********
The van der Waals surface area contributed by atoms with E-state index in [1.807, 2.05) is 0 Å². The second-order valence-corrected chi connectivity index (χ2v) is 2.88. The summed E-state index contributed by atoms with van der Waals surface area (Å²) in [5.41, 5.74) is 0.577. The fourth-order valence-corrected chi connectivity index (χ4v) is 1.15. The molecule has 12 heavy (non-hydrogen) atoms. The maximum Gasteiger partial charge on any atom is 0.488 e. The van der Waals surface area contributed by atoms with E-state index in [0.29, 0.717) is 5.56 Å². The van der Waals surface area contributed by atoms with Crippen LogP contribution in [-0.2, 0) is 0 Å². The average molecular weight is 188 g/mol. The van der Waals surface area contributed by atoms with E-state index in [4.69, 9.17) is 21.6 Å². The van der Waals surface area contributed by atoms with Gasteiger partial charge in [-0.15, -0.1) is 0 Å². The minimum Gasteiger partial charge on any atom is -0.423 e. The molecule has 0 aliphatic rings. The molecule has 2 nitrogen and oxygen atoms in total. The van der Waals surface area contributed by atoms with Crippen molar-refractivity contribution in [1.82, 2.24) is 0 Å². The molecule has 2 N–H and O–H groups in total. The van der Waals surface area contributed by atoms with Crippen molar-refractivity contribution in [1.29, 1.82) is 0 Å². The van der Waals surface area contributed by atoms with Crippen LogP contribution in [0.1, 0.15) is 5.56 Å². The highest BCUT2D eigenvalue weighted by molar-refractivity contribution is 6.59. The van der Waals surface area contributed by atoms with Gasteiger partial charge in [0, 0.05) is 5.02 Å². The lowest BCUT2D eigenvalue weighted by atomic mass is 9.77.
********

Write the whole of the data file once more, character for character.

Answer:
The van der Waals surface area contributed by atoms with E-state index in [1.807, 2.05) is 0 Å². The second-order valence-corrected chi connectivity index (χ2v) is 2.88. The summed E-state index contributed by atoms with van der Waals surface area (Å²) in [5.41, 5.74) is 0.577. The fourth-order valence-corrected chi connectivity index (χ4v) is 1.15. The molecule has 12 heavy (non-hydrogen) atoms. The maximum Gasteiger partial charge on any atom is 0.488 e. The van der Waals surface area contributed by atoms with E-state index in [0.29, 0.717) is 5.56 Å². The van der Waals surface area contributed by atoms with Crippen LogP contribution in [-0.2, 0) is 0 Å². The average molecular weight is 188 g/mol. The van der Waals surface area contributed by atoms with E-state index in [4.69, 9.17) is 21.6 Å². The van der Waals surface area contributed by atoms with Gasteiger partial charge in [-0.15, -0.1) is 0 Å². The minimum Gasteiger partial charge on any atom is -0.423 e. The molecule has 0 aliphatic rings. The molecule has 2 nitrogen and oxygen atoms in total. The van der Waals surface area contributed by atoms with Crippen molar-refractivity contribution in [1.82, 2.24) is 0 Å². The molecule has 2 N–H and O–H groups in total. The van der Waals surface area contributed by atoms with Crippen molar-refractivity contribution in [1.29, 1.82) is 0 Å². The van der Waals surface area contributed by atoms with Crippen LogP contribution in [0.1, 0.15) is 5.56 Å². The highest BCUT2D eigenvalue weighted by molar-refractivity contribution is 6.59. The van der Waals surface area contributed by atoms with Gasteiger partial charge in [0, 0.05) is 5.02 Å². The lowest BCUT2D eigenvalue weighted by atomic mass is 9.77.